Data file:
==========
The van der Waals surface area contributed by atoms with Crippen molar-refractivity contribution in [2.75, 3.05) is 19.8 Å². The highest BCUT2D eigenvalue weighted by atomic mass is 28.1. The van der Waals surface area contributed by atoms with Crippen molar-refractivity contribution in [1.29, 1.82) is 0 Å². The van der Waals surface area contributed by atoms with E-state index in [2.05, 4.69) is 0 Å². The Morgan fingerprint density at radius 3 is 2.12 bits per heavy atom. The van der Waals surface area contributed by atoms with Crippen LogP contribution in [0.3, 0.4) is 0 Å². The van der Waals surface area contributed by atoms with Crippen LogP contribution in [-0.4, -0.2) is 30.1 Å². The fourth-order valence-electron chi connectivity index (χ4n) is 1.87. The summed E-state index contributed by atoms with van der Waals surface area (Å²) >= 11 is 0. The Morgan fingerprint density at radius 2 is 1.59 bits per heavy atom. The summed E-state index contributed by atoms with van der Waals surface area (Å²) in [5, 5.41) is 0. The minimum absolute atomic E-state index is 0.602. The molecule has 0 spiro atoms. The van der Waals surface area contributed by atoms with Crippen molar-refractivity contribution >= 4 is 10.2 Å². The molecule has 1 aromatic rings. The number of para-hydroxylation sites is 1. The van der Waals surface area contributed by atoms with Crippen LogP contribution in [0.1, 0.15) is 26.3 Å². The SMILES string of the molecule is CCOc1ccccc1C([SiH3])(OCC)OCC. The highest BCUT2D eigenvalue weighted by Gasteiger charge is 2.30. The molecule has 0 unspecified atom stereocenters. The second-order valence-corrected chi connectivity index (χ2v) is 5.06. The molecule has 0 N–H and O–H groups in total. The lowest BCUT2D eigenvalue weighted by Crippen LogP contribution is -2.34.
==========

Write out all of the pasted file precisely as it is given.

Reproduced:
The van der Waals surface area contributed by atoms with Crippen molar-refractivity contribution in [2.75, 3.05) is 19.8 Å². The highest BCUT2D eigenvalue weighted by atomic mass is 28.1. The van der Waals surface area contributed by atoms with Crippen molar-refractivity contribution in [1.29, 1.82) is 0 Å². The van der Waals surface area contributed by atoms with E-state index in [2.05, 4.69) is 0 Å². The Morgan fingerprint density at radius 3 is 2.12 bits per heavy atom. The van der Waals surface area contributed by atoms with Crippen LogP contribution in [0.3, 0.4) is 0 Å². The van der Waals surface area contributed by atoms with Crippen LogP contribution in [-0.4, -0.2) is 30.1 Å². The fourth-order valence-electron chi connectivity index (χ4n) is 1.87. The summed E-state index contributed by atoms with van der Waals surface area (Å²) >= 11 is 0. The Morgan fingerprint density at radius 2 is 1.59 bits per heavy atom. The summed E-state index contributed by atoms with van der Waals surface area (Å²) in [5, 5.41) is 0. The minimum absolute atomic E-state index is 0.602. The molecule has 0 spiro atoms. The van der Waals surface area contributed by atoms with Crippen molar-refractivity contribution >= 4 is 10.2 Å². The molecule has 1 aromatic rings. The number of para-hydroxylation sites is 1. The van der Waals surface area contributed by atoms with Crippen LogP contribution in [0.1, 0.15) is 26.3 Å². The SMILES string of the molecule is CCOc1ccccc1C([SiH3])(OCC)OCC. The highest BCUT2D eigenvalue weighted by Gasteiger charge is 2.30. The molecule has 0 unspecified atom stereocenters. The second-order valence-corrected chi connectivity index (χ2v) is 5.06. The molecule has 0 N–H and O–H groups in total. The lowest BCUT2D eigenvalue weighted by Crippen LogP contribution is -2.34.